Machines are cold and mindless, and in their obedience to scripted routines we see an image of society’s darker possibilities. If machines bring something human to the alien cosmos, they also bring something alien to the human world. The mathematician and philosopher Bertrand Russell put it succinctly in a 1924 essay: “Machines are worshipped because they are beautiful and valued because they confer power; they are hated because they are hideous and loathed because they impose slavery.”
The tension reflected in Russell’s description of automated machines—they’d either destroy us or redeem us, liberate us or enslave us—has a long history. The same tension has run through popular reactions to factory machinery since the start of the Industrial Revolution more than two centuries ago. While many of our forebears celebrated the arrival of mechanized production, seeing it as a symbol of progress and a guarantor of prosperity, others worried that machines would steal their jobs and even their souls. Ever since, the story of technology has been one of rapid, often disorienting change. Thanks to the ingenuity of our inventors and entrepreneurs, hardly a decade has passed without the arrival of new, more elaborate, and more capable machinery. Yet our ambivalence toward these fabulous creations, creations of our own hands and minds, has remained a constant. It’s almost as if in looking at a machine we see, if only dimly, something about ourselves that we don’t quite trust.
In another excerpt, Carr fears that automation is damaging the labor market:
The science-fiction writer Arthur C. Clarke once asked, “Can the synthesis of man and machine ever be stable, or will the purely organic component become such a hindrance that it has to be discarded?”
In the business world at least, no stability in the division of work between human and computer seems in the offing. The prevailing methods of computerized communication and coordination pretty much ensure that the role of people will go on shrinking. We’ve designed a system that discards us. If unemployment worsens in the years ahead, it may be more a result of our new, subterranean infrastructure of automation than of any particular installation of robots in factories or software applications in offices. The robots and applications are the visible flora of automation’s deep, extensive, and invasive root system.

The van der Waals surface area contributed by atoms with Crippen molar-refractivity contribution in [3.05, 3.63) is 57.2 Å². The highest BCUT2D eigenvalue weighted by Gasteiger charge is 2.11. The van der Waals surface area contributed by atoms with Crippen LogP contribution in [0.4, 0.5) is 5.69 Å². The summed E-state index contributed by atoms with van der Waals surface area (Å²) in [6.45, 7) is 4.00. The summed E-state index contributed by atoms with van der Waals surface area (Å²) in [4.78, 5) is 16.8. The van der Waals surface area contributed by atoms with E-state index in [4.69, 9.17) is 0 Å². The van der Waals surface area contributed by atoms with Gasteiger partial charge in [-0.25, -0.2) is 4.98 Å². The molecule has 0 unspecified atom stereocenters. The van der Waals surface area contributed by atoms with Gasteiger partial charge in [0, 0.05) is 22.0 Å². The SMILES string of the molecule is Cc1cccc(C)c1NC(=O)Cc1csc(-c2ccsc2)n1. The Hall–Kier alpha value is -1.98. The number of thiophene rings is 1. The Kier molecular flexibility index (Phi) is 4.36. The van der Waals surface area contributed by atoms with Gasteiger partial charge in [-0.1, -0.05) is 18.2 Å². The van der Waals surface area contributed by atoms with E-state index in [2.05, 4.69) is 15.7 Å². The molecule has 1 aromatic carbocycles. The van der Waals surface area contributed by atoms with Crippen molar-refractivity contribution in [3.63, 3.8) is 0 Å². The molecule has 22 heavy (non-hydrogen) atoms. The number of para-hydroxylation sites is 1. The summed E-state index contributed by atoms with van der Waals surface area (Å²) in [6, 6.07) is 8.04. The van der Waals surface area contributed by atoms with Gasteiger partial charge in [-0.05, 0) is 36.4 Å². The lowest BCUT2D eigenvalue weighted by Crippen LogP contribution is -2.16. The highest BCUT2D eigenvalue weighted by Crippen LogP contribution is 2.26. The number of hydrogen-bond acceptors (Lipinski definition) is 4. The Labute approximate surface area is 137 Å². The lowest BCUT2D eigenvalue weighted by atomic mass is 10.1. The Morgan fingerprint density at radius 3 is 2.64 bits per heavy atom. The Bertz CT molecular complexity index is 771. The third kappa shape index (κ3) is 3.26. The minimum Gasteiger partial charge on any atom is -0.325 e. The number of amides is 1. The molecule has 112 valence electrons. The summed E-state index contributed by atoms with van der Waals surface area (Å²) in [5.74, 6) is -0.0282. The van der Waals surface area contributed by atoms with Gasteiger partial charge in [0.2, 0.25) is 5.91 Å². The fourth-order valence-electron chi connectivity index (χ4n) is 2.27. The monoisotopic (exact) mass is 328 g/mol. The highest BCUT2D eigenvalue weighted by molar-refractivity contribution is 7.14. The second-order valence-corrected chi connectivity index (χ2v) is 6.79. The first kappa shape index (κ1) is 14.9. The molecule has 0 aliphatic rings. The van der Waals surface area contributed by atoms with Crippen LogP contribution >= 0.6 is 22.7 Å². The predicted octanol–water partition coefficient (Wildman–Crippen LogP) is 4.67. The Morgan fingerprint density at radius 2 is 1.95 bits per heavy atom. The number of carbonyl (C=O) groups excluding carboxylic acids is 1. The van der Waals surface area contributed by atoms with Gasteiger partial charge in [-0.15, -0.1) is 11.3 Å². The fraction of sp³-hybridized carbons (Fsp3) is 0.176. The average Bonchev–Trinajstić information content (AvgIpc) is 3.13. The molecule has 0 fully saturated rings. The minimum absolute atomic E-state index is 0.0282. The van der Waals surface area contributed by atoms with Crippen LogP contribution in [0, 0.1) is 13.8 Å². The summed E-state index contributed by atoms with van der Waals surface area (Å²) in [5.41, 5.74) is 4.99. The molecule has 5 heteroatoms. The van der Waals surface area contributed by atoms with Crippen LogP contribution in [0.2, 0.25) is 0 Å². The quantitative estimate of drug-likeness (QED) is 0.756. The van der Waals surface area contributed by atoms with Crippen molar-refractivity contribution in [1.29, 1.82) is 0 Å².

Nick Romeo lays out some of the book’s primary arguments:
We are increasingly encaged, [Carr] argues, but the invisibility of our high-tech snares gives us the illusion of freedom. As evidence, he cites the case of Inuit hunters in northern Canada. Older generations could track caribou through the tundra with astonishing precision by noticing subtle changes in winds, snowdrift patterns, stars, and animal behavior. Once younger hunters began using snowmobiles and GPS units, their navigational prowess declined. They began trusting the GPS devices so completely that they ignored blatant dangers, speeding over cliffs or onto thin ice. And when a GPS unit broke or its batteries froze, young hunters who had not developed and practiced the wayfinding skills of their elders were uniquely vulnerable.
Carr includes other case studies: He describes doctors who become so reliant on decision-assistance software that they overlook subtle signals from patients or dismiss improbable but accurate diagnoses. He interviews architects whose drawing skills decay as they transition to digital platforms. And he recounts frightening instances when commercial airline pilots fail to perform simple corrections in emergencies because they are so used to trusting the autopilot system. Carr is quick to acknowledge that these technologies often do enhance and assist human skills. But he makes a compelling case that our relationship with them is not as positive as we might think.
But, after reading the book, Josh Dzieza remains unafraid of such technologies:
Carr takes a broad approach to automation, so any technological abbreviation of a task would qualify. Google’s auto-completing searches automates inquiry, Carr says, while legal software automates research, discovery, and even the drafting of contracts. CAD automates architectural sketching. Thanks to an explosion in computing power, more and more things are getting automated, and Carr worries that it’s all combining to degrade our skills and insulate us from the world. “When automation distances us from our work,” Carr writes, “when it gets between us and the world, it erases the artistry from our lives.”
I think Carr is probably right about much of this, but I have a hard time mustering his concern. I too am nostalgic for the romance of early flight, when pilots were intuitively attuned to their surroundings through the shuddering of their plane’s throttles and levers; but as Carr himself notes, a great many of those early pilots died in crashes, and personally I’m glad my captain isn’t flying by unaided gut feeling. Pilots might be less manually skilled now, but flying is far safer. For my part, I’m probably less engaged with my surroundings because of Google Maps, but it also allows me to explore more new places without getting lost. Every tool, automated or not, opens new possibilities and closes others, fosters new skills and lets others lapse. Most of the problems Carr points to either seem like good trade-offs or fixable shortcomings. He even suggests some possible design solutions, including taking cues from game makers and designing tools that are always slightly challenging to use.